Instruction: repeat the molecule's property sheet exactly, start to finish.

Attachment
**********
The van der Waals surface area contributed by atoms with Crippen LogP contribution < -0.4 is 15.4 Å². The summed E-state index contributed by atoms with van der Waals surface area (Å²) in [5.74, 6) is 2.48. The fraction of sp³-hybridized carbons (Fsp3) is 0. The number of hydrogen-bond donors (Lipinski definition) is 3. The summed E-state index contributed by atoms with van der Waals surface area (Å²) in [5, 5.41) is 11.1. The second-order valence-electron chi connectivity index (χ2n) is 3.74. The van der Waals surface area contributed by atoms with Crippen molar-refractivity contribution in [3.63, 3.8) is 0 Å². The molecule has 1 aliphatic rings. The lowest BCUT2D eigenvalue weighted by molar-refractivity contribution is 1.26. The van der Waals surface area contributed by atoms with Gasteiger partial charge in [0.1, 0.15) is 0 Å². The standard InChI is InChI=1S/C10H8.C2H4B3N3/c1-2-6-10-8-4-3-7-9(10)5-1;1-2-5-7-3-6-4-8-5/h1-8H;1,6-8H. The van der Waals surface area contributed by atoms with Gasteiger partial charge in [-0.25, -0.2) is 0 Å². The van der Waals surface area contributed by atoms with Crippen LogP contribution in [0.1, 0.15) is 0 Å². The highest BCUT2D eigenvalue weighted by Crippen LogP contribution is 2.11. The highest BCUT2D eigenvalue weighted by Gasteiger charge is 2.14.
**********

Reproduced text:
The van der Waals surface area contributed by atoms with Crippen LogP contribution < -0.4 is 15.4 Å². The summed E-state index contributed by atoms with van der Waals surface area (Å²) in [5.74, 6) is 2.48. The fraction of sp³-hybridized carbons (Fsp3) is 0. The number of hydrogen-bond donors (Lipinski definition) is 3. The summed E-state index contributed by atoms with van der Waals surface area (Å²) in [5, 5.41) is 11.1. The second-order valence-electron chi connectivity index (χ2n) is 3.74. The van der Waals surface area contributed by atoms with Crippen molar-refractivity contribution in [3.63, 3.8) is 0 Å². The molecule has 1 aliphatic rings. The lowest BCUT2D eigenvalue weighted by molar-refractivity contribution is 1.26. The van der Waals surface area contributed by atoms with Gasteiger partial charge in [0.1, 0.15) is 0 Å². The standard InChI is InChI=1S/C10H8.C2H4B3N3/c1-2-6-10-8-4-3-7-9(10)5-1;1-2-5-7-3-6-4-8-5/h1-8H;1,6-8H. The van der Waals surface area contributed by atoms with Gasteiger partial charge in [-0.25, -0.2) is 0 Å². The van der Waals surface area contributed by atoms with Crippen LogP contribution in [0.1, 0.15) is 0 Å². The highest BCUT2D eigenvalue weighted by Crippen LogP contribution is 2.11. The highest BCUT2D eigenvalue weighted by Gasteiger charge is 2.14.